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Protecting Italian products: are trademarks the right strategy?

August 15, 2022 Tags: 0 comments
A few days ago, there was a thread on twitter about the prosecco consortium winning a trademark dispute with New Zealand vine growers over the name “prosecco” to prevent them from producing sparkling wines made with prosecco grape labelled “Prosecco”.

The grape prosecco only changed its name to Glera, the grape used to make the prosecco wine, following the creation of the Prosecco appellation, but the prosecco grape was and still is grown in other countries, including new Zealand and Australia. However, the appellation, and the protection it grants, are only valid within the EU.

Without the protection granted by the appellation, any wine can be labelled with the grape it is made of, and as we know, this is very common for New World wines, their wines tend to be simply labelled with the name of grape: chardonnay, merlot etc. In the case of the Prosecco Consortium vs New Zealand vine growers, the latter were bottling Prosecco sparkling wine, intended as sparkling wine made with prosecco grapes. Following the trademark victory, New Zealand wineries will not be allowed to label sparkling wine made with Prosecco as “Prosecco”. The Prosecco consortium, to protect its golden goose, is attempting to trademark, the only legal option available, the word “prosecco” on all non EU’s countries where the Prosecco brand is strong.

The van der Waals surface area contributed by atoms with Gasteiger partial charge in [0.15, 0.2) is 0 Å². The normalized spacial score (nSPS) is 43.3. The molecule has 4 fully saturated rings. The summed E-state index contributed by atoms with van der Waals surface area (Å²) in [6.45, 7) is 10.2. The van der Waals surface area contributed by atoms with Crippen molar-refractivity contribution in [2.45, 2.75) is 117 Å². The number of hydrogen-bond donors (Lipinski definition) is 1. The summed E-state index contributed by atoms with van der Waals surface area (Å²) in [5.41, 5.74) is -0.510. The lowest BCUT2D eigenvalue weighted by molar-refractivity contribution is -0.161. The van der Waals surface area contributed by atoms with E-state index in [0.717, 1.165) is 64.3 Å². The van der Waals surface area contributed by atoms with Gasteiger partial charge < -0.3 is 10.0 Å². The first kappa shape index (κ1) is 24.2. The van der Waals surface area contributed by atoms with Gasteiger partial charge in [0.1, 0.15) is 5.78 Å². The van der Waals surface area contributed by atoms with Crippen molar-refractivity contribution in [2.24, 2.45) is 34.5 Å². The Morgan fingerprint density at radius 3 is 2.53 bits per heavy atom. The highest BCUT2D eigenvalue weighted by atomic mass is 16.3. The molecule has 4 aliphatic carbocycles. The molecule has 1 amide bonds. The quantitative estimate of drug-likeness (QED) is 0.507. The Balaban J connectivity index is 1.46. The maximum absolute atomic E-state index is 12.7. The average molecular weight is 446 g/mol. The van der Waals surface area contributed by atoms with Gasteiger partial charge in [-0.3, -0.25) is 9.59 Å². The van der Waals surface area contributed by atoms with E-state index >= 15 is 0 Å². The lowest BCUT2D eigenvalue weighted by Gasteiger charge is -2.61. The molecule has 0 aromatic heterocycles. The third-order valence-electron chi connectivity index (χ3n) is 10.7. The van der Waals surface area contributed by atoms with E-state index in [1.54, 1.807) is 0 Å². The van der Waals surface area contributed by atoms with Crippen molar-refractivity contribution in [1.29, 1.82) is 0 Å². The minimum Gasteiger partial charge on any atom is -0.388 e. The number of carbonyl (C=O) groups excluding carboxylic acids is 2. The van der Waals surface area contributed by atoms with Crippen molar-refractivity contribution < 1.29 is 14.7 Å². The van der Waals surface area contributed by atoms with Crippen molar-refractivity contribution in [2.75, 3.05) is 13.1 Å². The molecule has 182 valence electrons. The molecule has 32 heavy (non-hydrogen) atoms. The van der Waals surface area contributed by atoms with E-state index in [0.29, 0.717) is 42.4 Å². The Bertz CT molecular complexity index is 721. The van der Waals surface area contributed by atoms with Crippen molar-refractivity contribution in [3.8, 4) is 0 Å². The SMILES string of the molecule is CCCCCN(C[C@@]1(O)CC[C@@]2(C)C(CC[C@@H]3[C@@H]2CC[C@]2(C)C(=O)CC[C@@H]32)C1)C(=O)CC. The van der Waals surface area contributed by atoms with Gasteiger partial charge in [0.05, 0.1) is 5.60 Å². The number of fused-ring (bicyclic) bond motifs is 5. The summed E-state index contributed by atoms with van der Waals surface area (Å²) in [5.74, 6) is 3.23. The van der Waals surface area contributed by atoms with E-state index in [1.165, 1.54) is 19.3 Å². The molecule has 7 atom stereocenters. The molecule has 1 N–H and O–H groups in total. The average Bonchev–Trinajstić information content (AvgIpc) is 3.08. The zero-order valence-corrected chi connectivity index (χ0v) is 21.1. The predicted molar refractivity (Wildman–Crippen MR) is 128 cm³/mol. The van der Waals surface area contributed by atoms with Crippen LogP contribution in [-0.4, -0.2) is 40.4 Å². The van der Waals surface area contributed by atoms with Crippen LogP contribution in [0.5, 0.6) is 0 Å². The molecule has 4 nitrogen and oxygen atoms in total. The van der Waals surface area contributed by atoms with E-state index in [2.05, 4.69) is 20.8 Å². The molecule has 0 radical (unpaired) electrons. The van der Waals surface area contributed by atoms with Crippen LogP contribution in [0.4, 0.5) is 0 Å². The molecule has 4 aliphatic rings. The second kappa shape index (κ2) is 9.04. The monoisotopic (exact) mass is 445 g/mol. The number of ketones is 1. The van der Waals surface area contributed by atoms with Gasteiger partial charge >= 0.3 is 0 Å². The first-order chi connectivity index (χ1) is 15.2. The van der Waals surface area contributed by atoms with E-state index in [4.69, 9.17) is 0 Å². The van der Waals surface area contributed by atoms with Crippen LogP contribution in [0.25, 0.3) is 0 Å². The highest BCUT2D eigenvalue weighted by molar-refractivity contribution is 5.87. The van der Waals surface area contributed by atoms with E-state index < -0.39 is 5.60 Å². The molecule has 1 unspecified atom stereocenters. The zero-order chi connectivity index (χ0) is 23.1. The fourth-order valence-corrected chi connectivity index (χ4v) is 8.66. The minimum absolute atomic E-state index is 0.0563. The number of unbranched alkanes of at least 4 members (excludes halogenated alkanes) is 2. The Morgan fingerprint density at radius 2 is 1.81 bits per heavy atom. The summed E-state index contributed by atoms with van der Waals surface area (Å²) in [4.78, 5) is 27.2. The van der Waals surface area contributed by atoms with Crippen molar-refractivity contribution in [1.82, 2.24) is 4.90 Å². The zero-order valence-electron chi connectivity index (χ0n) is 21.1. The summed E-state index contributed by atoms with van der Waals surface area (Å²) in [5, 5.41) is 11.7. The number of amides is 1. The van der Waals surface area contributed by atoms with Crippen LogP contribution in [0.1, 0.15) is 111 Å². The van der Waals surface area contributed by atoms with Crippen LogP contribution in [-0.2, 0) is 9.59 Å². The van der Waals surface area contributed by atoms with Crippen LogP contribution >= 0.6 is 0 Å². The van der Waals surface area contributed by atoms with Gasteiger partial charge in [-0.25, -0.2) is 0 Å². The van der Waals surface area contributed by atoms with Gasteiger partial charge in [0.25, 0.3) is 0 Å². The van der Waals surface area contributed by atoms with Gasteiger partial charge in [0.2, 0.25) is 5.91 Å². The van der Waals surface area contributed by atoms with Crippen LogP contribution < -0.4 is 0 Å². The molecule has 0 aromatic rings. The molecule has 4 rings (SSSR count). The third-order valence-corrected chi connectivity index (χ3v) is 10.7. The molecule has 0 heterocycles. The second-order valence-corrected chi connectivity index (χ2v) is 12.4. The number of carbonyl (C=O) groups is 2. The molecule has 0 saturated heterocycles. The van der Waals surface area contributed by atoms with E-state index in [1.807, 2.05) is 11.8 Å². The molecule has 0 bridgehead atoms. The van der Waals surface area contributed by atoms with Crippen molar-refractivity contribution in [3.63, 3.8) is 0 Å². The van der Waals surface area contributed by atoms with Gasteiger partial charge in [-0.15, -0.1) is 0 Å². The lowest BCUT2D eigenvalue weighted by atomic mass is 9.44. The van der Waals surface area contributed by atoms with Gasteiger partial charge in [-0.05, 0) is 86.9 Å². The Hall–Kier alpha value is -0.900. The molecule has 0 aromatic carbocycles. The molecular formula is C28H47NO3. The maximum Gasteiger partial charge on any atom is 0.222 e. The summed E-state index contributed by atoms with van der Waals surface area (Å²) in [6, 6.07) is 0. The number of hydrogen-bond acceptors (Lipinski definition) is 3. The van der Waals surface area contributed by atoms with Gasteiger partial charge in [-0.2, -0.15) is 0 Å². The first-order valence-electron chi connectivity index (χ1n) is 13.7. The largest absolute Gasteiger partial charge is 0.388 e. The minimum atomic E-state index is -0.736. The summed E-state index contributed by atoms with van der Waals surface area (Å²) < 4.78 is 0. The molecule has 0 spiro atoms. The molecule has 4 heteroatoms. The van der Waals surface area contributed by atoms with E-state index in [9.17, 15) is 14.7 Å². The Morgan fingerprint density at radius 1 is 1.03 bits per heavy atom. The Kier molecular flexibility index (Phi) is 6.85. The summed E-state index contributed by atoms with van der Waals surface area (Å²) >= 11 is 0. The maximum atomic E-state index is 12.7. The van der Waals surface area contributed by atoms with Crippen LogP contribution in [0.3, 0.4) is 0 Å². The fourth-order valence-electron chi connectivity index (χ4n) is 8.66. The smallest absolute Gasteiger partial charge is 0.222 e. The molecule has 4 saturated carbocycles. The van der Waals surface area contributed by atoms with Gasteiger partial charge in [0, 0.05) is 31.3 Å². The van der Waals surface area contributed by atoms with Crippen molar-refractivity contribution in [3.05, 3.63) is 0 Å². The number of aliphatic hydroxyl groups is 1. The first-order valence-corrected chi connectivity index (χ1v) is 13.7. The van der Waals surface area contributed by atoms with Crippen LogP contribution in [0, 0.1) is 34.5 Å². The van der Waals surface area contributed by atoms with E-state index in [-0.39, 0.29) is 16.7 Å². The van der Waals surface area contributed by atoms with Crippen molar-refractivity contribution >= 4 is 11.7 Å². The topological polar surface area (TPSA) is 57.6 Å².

A few months ago, we received an email from an Italian law firm threatening us with legal actions if we had not removed the word “grana” from our cheese description because the word “grana” had been trademarked by the Parmigiano Reggiano and Grana Padano consortium. Grana is a type of cheese, the protected denomination is Grana Padano, and in the description we were only using the word to explain the type of cheese, no reference to the Grana Padano or were implying anything. We weren’t aware of any trademark either. We decided to remove the word. l am very surprised by the trademarks being granted, if the same approach is followed by other countries and consortiums we could end up with a very limited food dictionary.

It seems that the strategy of trademarking names to protect products it is followed by several Italian consortiums. Instead of promoting their respective products and brands, they are attempting to trademark the different names but by doing so, they fuel the creation of the so called “Italian sounding names”, such as Parmesan or Mozarella. There is a big campaign against Italian sounding name products with plenty of money being spent in legal proceedings all over the world, still, this trademark strategy is backfiring. A bit of Italian nonsense.

If the various consortiums had the right management and skills could easily see that, from a financial and marketing point of view, these “wins” bring little benefit to their members and the same money could be better spent promoting the real products and educating consumers instead of paying thousands to lawyers all over the world to apply and enforce trademarks.
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